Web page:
Despite a handful of interesting visuals peppered throughout the movie, I Am Wrath is far and away dominated and defined by its central performances. Unfortunately, thanks to John Travolta’s half-sleepwalking rendition of a mercenary / car factory administrator, the movie is all the weaker because of it. That said, Christopher Meloni provides the film with an iota of charm and levity with his improvised wit, though he is woefully missed when not on screen (which is, unfortunately, often). Meloni, unlike Travolta, seems to understand the schlock that he is wrapped up in, and leans into the absurdity of the situation, and clearly enjoys his tough guy routine.

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Travolta, by contrast, is a black hole: a human-shaped void that made me question if this was the same hammy scenery-chewer I remembered from Face/Off, Swordfish, and Battlefield Earth. Say what you will about any of those performances, but the guy was never lacking in passion or enthusiasm in those roles.

Beyond Travolta’s banal lead performance, the biggest issue with I Am Wrath is almost certainly the screenplay, which is basically a paint-by-numbers revenge plot. There are a few things I liked about it, though: for instance, there’s a RoboCop-like dynamic between some of the villains, which is always nice to see. However, there is also a lot of bad dialogue, and way too much information is revealed far too blatantly for the message to have much of a punch. Worst of all, I think the I Am Wrath screenplay has one of the most egregious and hilarious examples of a placeholder character name making it all the way to the final draft: Governor Merserve, the self-serving Governor. That’s just inexcusable.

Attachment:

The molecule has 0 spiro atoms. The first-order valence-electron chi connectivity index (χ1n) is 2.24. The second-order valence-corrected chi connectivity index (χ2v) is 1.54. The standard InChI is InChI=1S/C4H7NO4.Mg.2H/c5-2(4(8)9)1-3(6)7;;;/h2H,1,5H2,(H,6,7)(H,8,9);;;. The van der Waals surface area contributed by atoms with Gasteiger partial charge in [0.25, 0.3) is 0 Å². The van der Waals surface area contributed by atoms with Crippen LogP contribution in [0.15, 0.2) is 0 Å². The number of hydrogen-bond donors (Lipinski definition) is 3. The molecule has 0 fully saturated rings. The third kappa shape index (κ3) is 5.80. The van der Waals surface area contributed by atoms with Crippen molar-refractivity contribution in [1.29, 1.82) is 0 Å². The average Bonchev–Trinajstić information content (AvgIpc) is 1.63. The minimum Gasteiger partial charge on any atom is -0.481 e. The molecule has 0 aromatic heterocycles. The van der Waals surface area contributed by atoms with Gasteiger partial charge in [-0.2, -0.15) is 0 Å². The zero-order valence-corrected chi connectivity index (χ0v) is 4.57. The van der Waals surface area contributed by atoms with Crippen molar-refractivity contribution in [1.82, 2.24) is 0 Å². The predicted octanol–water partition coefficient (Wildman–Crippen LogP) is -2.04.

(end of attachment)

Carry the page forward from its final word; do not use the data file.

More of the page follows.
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Honestly, I wish there was something to recommend about I Am Wrath. Unless you are a big fan of Christopher Meloni, or a Columbus local interested in seeing the city on screen, there just isn’t anything compelling here. Even the action sequences aren’t terribly enthralling, and are by and large forgettable. If you want a cheesy action movie, look into whatever Nic Cage has out this week, and give this one a pass.

The Spirit

The Spirit

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Today, I’m going to be taking a look at 2008’s super hero bomb, The Spirit.

The Spirit was directed and written by Frank Miller, who is primarily known for his comic book work on characters like Daredevil and Batman. His work in the movies, while less notable, is not insignificant: he penned the screenplays for RoboCop 2 and RoboCop 3, and co-directed both Sin City movies.

The source material for the film was a comic strip of the same name that was developed by Will Eisner, and ran primarily during the 1940s and 1950s.

The cast of The Spirit includes Samuel L. Jackson (Pulp Fiction, Jurassic Park, The Hateful Eight, Jackie Brown), Gabriel Macht (Suits), Eva Mendes (Ghost Rider, The Other Guys), Scarlett Johansson (Under the Skin, The Avengers, The Prestige, Lost In Translation), Sarah Paulson (Carol, American Horror Story), Dan Lauria (The Wonder Years), and Jaime King (Silent Night, Sin City, My Bloody Valentine).

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The cinematographer for the film was Bill Pope, whose other credits include Spider-Man 3, Army of Darkness, Darkman, The Matrix, Scott Pilgrim vs. The World, The World’s End, and Spider-Man 2, as well as the television series Cosmos: A Spacetime Odyssey.

The musical score for The Spirit was provided by David Newman, who has also provided music for films like Serenity, Ice Age, Death To Smoochy, Galaxy Quest, The Phantom, The Mighty Ducks, Heathers, and Critters, among many others.